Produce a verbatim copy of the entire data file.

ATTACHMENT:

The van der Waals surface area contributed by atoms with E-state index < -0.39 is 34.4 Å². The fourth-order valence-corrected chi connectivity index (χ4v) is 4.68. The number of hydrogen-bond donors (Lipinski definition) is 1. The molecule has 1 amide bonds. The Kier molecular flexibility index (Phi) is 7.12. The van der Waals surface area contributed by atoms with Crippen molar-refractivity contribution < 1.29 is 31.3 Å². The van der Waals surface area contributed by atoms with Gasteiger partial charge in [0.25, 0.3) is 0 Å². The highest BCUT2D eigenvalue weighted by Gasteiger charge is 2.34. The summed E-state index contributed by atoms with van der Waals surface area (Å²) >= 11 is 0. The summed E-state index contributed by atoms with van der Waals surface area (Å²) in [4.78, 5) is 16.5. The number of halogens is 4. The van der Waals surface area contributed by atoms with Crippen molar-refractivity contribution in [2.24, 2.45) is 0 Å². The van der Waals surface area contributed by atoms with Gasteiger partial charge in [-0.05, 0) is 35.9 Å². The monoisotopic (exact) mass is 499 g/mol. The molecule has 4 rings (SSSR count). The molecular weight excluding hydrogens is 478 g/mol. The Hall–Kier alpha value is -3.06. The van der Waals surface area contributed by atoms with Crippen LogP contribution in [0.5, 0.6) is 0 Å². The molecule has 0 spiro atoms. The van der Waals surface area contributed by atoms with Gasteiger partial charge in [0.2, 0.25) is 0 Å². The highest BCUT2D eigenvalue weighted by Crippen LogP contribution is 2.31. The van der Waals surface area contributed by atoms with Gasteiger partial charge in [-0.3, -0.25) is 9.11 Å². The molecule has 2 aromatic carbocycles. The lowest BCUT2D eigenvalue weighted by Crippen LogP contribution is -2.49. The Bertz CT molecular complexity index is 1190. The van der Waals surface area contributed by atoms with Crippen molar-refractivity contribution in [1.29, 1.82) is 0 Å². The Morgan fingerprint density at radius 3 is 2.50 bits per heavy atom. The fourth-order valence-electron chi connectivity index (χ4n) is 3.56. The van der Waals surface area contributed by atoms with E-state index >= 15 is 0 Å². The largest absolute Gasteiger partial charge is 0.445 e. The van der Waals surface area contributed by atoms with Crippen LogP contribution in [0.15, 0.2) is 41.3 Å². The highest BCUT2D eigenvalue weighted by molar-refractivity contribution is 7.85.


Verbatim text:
The van der Waals surface area contributed by atoms with E-state index < -0.39 is 34.4 Å². The fourth-order valence-corrected chi connectivity index (χ4v) is 4.68. The number of hydrogen-bond donors (Lipinski definition) is 1. The molecule has 1 amide bonds. The Kier molecular flexibility index (Phi) is 7.12. The van der Waals surface area contributed by atoms with Crippen molar-refractivity contribution < 1.29 is 31.3 Å². The van der Waals surface area contributed by atoms with Gasteiger partial charge in [0.25, 0.3) is 0 Å². The highest BCUT2D eigenvalue weighted by Gasteiger charge is 2.34. The summed E-state index contributed by atoms with van der Waals surface area (Å²) >= 11 is 0. The summed E-state index contributed by atoms with van der Waals surface area (Å²) in [4.78, 5) is 16.5. The number of halogens is 4. The van der Waals surface area contributed by atoms with Crippen molar-refractivity contribution in [2.24, 2.45) is 0 Å². The van der Waals surface area contributed by atoms with Gasteiger partial charge in [-0.05, 0) is 35.9 Å². The monoisotopic (exact) mass is 499 g/mol. The molecule has 4 rings (SSSR count). The molecular weight excluding hydrogens is 478 g/mol. The Hall–Kier alpha value is -3.06. The van der Waals surface area contributed by atoms with Crippen LogP contribution in [0.5, 0.6) is 0 Å². The molecule has 0 spiro atoms. The van der Waals surface area contributed by atoms with Gasteiger partial charge in [0.2, 0.25) is 0 Å². The highest BCUT2D eigenvalue weighted by Crippen LogP contribution is 2.31. The van der Waals surface area contributed by atoms with Gasteiger partial charge in [-0.3, -0.25) is 9.11 Å². The molecule has 2 aromatic carbocycles. The lowest BCUT2D eigenvalue weighted by Crippen LogP contribution is -2.49. The Bertz CT molecular complexity index is 1190. The van der Waals surface area contributed by atoms with Crippen molar-refractivity contribution in [1.29, 1.82) is 0 Å². The Morgan fingerprint density at radius 3 is 2.50 bits per heavy atom. The fourth-order valence-electron chi connectivity index (χ4n) is 3.56. The van der Waals surface area contributed by atoms with E-state index >= 15 is 0 Å². The largest absolute Gasteiger partial charge is 0.445 e. The van der Waals surface area contributed by atoms with Crippen LogP contribution in [0.15, 0.2) is 41.3 Å². The highest BCUT2D eigenvalue weighted by molar-refractivity contribution is 7.85.